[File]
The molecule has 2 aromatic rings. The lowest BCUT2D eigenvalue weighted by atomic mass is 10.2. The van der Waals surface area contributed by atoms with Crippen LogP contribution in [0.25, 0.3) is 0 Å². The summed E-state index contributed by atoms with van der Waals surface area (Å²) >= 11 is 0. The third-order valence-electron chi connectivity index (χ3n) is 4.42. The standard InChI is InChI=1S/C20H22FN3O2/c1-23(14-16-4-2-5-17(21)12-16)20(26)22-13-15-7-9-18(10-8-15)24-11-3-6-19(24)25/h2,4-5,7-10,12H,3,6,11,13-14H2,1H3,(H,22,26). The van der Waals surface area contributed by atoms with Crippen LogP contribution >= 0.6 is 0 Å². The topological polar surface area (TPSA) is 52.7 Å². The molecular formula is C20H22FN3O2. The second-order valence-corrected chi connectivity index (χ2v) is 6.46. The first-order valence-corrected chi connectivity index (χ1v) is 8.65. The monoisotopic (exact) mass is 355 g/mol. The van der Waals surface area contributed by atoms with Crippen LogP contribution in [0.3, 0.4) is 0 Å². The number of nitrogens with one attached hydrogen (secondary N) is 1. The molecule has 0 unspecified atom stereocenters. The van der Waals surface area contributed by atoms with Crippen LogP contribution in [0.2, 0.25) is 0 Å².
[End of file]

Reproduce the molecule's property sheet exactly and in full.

The molecule has 2 aromatic rings. The lowest BCUT2D eigenvalue weighted by atomic mass is 10.2. The van der Waals surface area contributed by atoms with Crippen LogP contribution in [0.25, 0.3) is 0 Å². The summed E-state index contributed by atoms with van der Waals surface area (Å²) >= 11 is 0. The third-order valence-electron chi connectivity index (χ3n) is 4.42. The standard InChI is InChI=1S/C20H22FN3O2/c1-23(14-16-4-2-5-17(21)12-16)20(26)22-13-15-7-9-18(10-8-15)24-11-3-6-19(24)25/h2,4-5,7-10,12H,3,6,11,13-14H2,1H3,(H,22,26). The van der Waals surface area contributed by atoms with Crippen LogP contribution >= 0.6 is 0 Å². The topological polar surface area (TPSA) is 52.7 Å². The molecular formula is C20H22FN3O2. The second-order valence-corrected chi connectivity index (χ2v) is 6.46. The first-order valence-corrected chi connectivity index (χ1v) is 8.65. The monoisotopic (exact) mass is 355 g/mol. The van der Waals surface area contributed by atoms with Crippen LogP contribution in [0.3, 0.4) is 0 Å². The number of nitrogens with one attached hydrogen (secondary N) is 1. The molecule has 0 unspecified atom stereocenters. The van der Waals surface area contributed by atoms with Crippen LogP contribution in [0.2, 0.25) is 0 Å².